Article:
1 HISTORICAL VIEWS . of CARTER COUNTY . by Francis Nash The first explorers probably came to Kentucky in the late 1600s. The first settlement was Fort Harrod, established in 1774, with Boonesborough coming one year later, as Daniel Boone led a group through the Cumberland Gap to the Kentucky River area. It was Boone's third trip to Kentucky, which was a part of Virginia at that time. Kentucky would become the 15th state of the Union on June 1, 1792. The area of CARTER COUNTY was first surveyed in 1785, although some earlier maps indicate the Little Sandy River. Parcels of land granted to Richard Grahm and Colonel William Grayson of Virginia for their war service made up a large portion of this area. In 1800, there were only about 500 families living in eastern Kentucky. The first post office in 1811 was known as Little Sandy Salt Works. Another early settlement was near Smokey Creek. As population grew in the northeastern area, a meeting was held in 1837.
2 At the Crossroads Hotel, northwest of Grayson, to call for the creation of a new COUNTY . Largely through the efforts of Senator William Grayson CARTER , the grandson of Colonel Grayson, the new COUNTY was chartered May 1, 1838, with Grayson as the COUNTY seat. Portions of Greenup and Lawrence were taken to form the new COUNTY , the state's 88th out of 120 counties. The first judge was John Frizzell. The population in 1840 was 2,300. people. Later, portions of CARTER would be used to form Boyd and then Elliott COUNTY . The COUNTY at one time extended all the way to the Big Sandy River. The COUNTY courthouse was built in 1840 and stood until torn down to construct a new one in 1907. That building forms the center of the present-day structure which has had several additions and remodeling projects through the years. In 2007, Judge-Executive Charles Wallace headed up a Centennial celebration of the courthouse, collecting pictures and memorabilia. With the growth of the western end of the COUNTY , residents sought to form a new COUNTY in 1904.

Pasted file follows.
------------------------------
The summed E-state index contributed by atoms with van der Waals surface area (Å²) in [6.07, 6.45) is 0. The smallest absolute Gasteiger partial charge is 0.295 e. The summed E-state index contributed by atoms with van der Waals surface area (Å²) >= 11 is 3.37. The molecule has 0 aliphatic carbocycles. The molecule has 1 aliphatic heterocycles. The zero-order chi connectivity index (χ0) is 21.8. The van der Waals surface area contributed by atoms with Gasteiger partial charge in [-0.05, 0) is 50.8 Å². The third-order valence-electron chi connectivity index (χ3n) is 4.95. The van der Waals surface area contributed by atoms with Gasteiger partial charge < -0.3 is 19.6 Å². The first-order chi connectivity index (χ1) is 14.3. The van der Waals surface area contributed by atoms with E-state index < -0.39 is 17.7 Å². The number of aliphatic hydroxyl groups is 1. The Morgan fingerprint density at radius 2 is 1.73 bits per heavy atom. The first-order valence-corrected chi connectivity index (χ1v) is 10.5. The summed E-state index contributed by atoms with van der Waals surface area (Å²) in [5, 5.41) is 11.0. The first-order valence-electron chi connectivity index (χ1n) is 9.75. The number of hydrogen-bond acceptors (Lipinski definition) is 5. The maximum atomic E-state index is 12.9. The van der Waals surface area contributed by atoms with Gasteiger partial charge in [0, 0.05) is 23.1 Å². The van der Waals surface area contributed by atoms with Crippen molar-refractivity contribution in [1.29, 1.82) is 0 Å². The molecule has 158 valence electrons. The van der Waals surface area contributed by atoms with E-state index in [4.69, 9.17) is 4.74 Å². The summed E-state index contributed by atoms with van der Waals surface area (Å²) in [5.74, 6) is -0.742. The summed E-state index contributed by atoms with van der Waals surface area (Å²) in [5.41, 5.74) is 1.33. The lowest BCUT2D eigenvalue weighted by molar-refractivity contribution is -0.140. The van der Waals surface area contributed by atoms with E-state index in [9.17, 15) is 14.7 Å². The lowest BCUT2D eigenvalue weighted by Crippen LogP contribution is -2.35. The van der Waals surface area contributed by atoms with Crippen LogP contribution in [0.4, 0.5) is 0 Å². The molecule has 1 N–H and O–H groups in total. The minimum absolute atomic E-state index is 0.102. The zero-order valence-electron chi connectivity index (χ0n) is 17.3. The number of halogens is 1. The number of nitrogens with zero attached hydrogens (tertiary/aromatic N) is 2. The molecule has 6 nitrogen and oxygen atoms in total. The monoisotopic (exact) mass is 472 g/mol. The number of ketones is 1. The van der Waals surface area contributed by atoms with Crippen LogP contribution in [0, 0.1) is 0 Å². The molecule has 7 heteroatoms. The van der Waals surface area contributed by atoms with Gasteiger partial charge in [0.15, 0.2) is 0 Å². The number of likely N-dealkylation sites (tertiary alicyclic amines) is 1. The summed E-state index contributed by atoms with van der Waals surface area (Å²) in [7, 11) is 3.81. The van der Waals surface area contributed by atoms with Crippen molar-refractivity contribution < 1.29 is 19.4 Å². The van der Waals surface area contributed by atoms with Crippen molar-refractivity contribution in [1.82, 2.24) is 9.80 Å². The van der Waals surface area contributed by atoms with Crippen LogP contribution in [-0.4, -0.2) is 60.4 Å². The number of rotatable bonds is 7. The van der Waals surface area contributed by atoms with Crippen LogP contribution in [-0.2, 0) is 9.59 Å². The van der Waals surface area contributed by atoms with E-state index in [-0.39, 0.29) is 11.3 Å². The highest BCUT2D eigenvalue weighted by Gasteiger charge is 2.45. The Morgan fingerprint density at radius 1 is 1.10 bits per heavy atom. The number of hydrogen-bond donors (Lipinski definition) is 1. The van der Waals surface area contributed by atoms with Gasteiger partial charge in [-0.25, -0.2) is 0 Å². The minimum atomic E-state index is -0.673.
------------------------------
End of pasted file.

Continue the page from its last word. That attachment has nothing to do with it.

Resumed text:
3 They broke away with some citizens of Rowan and Elliott to form Beckham COUNTY named after Governor Beckham. Formal offices were established with the COUNTY seat in Olive Hill. Legal questions over the formation led the COUNTY to being dissolved by state action, after lasting just eighty days. It is the only COUNTY in the state to be abolished. Later, some citizens also wanted to move the COUNTY seat to Olive Hill and called for a vote in 1929, but it failed to pass. Rivalries between the east and west end have persisted through the years with the proverbial dividing line being Biggs Hill. The population of CARTER COUNTY grew rapidly until after the turn of the 20th century when it stabilized at around 22,000 people, not many less than the present day meaning little net growth in the past hundred years. There was a mass movement to the north by many residents of eastern Kentucky during and following WW II seeking the industrial jobs in Ohio and Michigan.